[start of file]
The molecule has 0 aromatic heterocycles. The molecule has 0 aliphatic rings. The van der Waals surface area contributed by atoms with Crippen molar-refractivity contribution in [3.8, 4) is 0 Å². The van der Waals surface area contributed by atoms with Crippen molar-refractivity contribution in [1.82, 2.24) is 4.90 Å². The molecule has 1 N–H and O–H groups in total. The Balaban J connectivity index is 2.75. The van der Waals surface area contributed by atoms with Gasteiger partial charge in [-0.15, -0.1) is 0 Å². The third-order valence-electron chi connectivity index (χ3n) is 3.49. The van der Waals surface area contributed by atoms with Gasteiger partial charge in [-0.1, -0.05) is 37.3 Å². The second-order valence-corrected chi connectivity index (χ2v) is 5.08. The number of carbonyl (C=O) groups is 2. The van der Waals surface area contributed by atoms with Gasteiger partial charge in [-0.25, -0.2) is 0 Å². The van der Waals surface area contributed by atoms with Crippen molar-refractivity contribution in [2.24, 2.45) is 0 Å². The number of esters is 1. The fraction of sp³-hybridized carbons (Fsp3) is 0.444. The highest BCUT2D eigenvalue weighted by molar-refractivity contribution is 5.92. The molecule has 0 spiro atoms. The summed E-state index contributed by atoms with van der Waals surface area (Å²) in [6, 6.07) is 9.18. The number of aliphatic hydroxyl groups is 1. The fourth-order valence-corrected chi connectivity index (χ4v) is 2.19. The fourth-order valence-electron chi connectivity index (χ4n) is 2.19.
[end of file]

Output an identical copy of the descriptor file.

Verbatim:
The molecule has 0 aromatic heterocycles. The molecule has 0 aliphatic rings. The van der Waals surface area contributed by atoms with Crippen molar-refractivity contribution in [3.8, 4) is 0 Å². The van der Waals surface area contributed by atoms with Crippen molar-refractivity contribution in [1.82, 2.24) is 4.90 Å². The molecule has 1 N–H and O–H groups in total. The Balaban J connectivity index is 2.75. The van der Waals surface area contributed by atoms with Gasteiger partial charge in [-0.15, -0.1) is 0 Å². The third-order valence-electron chi connectivity index (χ3n) is 3.49. The van der Waals surface area contributed by atoms with Gasteiger partial charge in [-0.1, -0.05) is 37.3 Å². The second-order valence-corrected chi connectivity index (χ2v) is 5.08. The number of carbonyl (C=O) groups is 2. The van der Waals surface area contributed by atoms with Gasteiger partial charge in [-0.25, -0.2) is 0 Å². The van der Waals surface area contributed by atoms with Crippen molar-refractivity contribution in [2.24, 2.45) is 0 Å². The number of esters is 1. The fraction of sp³-hybridized carbons (Fsp3) is 0.444. The highest BCUT2D eigenvalue weighted by molar-refractivity contribution is 5.92. The molecule has 0 spiro atoms. The summed E-state index contributed by atoms with van der Waals surface area (Å²) in [6, 6.07) is 9.18. The number of aliphatic hydroxyl groups is 1. The fourth-order valence-corrected chi connectivity index (χ4v) is 2.19. The fourth-order valence-electron chi connectivity index (χ4n) is 2.19.